Divorce Parties – What Do You Think?


Picture this – your best friend has just gotten out of a terrible (probably depressing) marriage and she wants to celebrate. Would you go? Would you want to celebrate the downfall of her marriage? Or would you see it as celebrating her freedom?

Divorce parties are all over Hollywood and I am not sure what to think about them. What do you think ?

I like the idea of a party to re-connect with friends and to share with them your strength for having made a life changing step. (Walking away can be harder than staying). But I hate the idea of a bitter twisted throw the groom of the cake (as seen above ) type angry party.

This is of course not just for the gals as guys get their hearts broken too. Such as the guy above who is knocking the heck out of a broken heart pinata. (We should find the DIY for that).

Share your thoughts below, but please keep it nice and respectful of others thoughts.

Looking for Divorce Party Ideas? Check out the Pinterest board.


  1. ALOC says

    One celebrates when one has accomplished something good and/or positive. While a divorce is sometimes necessary it is definitely not good or positive. In most cases I believe that divorce is the result of the failure of two people. Most of the time children are very negatively affected by divorce! What is to celebrate? Behavior in Hollywood is not something I would want to emulate.

  2. says

    While there was much to celebrate when I divorced twelve years ago, there was also a sense of letting go of a dream. I threw a housewarming party, once I got all of the boxes unpacked. There was no mention of the divorce, although all present knew of my change of status and many present had supported me in the transition. It was more of a “I’m OK and I’m Moving On and Thanks for Your Support” party than anything else. It was bright and hopeful and filled with joy.

  3. Mrs B. says

    We have thrown “divorce showers” before. When some of our friends have split up we host a “shower” for the one setting up a new home. (Usually it’s the guy who has left the marital home and has nothing) We encourage the guest to “shop” around their own home for items that are extras or not wanted, to help set up the new home.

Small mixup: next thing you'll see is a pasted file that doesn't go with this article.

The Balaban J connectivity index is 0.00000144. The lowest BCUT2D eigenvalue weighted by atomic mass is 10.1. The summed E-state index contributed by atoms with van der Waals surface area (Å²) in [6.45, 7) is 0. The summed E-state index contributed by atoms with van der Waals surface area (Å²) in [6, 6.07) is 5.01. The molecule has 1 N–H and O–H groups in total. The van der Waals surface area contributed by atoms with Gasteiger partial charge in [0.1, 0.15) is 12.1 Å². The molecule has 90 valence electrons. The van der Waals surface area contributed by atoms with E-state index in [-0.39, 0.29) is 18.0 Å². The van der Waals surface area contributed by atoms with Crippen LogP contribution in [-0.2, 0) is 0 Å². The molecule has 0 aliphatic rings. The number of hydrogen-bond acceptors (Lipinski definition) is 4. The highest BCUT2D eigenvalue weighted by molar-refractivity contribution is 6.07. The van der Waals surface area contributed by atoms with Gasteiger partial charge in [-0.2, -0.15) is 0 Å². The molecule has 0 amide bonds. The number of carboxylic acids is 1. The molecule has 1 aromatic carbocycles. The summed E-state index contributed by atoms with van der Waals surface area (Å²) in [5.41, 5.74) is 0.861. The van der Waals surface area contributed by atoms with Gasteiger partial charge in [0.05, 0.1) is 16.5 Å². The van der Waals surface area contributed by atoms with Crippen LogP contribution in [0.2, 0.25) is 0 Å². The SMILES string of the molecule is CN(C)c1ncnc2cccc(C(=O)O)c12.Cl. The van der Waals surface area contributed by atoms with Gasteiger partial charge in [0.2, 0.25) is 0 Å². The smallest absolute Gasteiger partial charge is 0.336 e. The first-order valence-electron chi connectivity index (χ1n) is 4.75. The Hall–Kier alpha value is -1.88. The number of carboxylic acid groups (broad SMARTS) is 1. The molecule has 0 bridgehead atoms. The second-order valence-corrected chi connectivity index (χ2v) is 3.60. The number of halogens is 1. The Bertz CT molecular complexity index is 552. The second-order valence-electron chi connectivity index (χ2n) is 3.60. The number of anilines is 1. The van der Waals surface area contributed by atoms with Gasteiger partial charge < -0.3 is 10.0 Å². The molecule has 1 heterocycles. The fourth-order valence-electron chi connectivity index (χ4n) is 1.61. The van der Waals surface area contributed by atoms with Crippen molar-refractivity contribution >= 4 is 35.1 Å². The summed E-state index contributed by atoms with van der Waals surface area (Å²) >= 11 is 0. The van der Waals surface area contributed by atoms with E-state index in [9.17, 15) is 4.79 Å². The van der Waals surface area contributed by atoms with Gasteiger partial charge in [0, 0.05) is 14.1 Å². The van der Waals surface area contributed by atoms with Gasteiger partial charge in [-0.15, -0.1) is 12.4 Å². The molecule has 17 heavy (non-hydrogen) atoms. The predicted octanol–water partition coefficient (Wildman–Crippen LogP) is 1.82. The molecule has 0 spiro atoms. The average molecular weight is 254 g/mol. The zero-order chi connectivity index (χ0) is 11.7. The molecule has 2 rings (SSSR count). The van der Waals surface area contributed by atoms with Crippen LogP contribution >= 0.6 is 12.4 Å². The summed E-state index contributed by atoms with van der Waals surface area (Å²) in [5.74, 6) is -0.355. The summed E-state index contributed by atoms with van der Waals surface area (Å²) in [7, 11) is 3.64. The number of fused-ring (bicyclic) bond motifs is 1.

4. SC says

    No- I think that is so sad and bitter. Celebrate the ending of something that was supposed to be so special? I think it just makes you look petty-have a little dignity.

  5. My 2 cents says

    Looking at the pinterest boards, they are down right nasty and some very immature. I think these “ladies” have forgotten that at one time they loved their husbands and they must have had some good qualities and that it takes two to make or break a marriage. I can see having a “Next Chapter” party but it needs to be without bashing the other partner.

  6. Susan says

    Tacky. If your friends want to take you out or have you over to their home to show support, fine. Even inviting friends to join you just to get together or see your new home (if any) would be ok. But throwing a party to celebrate a divorce, no matter how necessary, is just in poor taste, or at least that’s my take.

  7. Debbie says

    I think it is tacky. Ending a marriage is a sad thing, even when it is justified. Now, a “freedom” party would be a better idea.

  8. Mrs B. says

    We have attended Divorce showers, usually right after the break up and one of the parties is now setting up a new home (usually they guy). Typically we all clean out the extra’s from home to help set up the new place, ie extra bedding, dishes etc.

  9. says

    Personally, I say, “Why not?”. I think it can be a great way to move on and let go.

    I do agree with you on the throw the groom off of the cake. I think that just makes the pain linger.

  10. Cath says

    Seems like they’re rehearsing the negativity, and thus exaggerating the pain and clinging to it. Better to keep it positive, in the vein of “I’m starting a new chapter of my life, and I still want to stay connected to my friends; help me out by showing you’ll still be there for me.” I’m sure it helps to examine the situation from all angles, good and bad, and reflect on them. Perhaps the inevitable expression of anger and bitterness is best dealt with in a more private setting, in a low-key way, with one or two friends or family members. Surely this kind of negative party would make others feel uncomfortable. Why drag them into it? Being strong and upbeat about a divorce would probably help either spouse as they move on, putting them in a healthier frame of mind than what I’m seeing here.

  11. says

    Parties are thrown to celebrate something. Why would one want to celebrate the fact that they cant get a working relationship or that someone has managed to get out of an abusive one?
    Hollywood people are strange.

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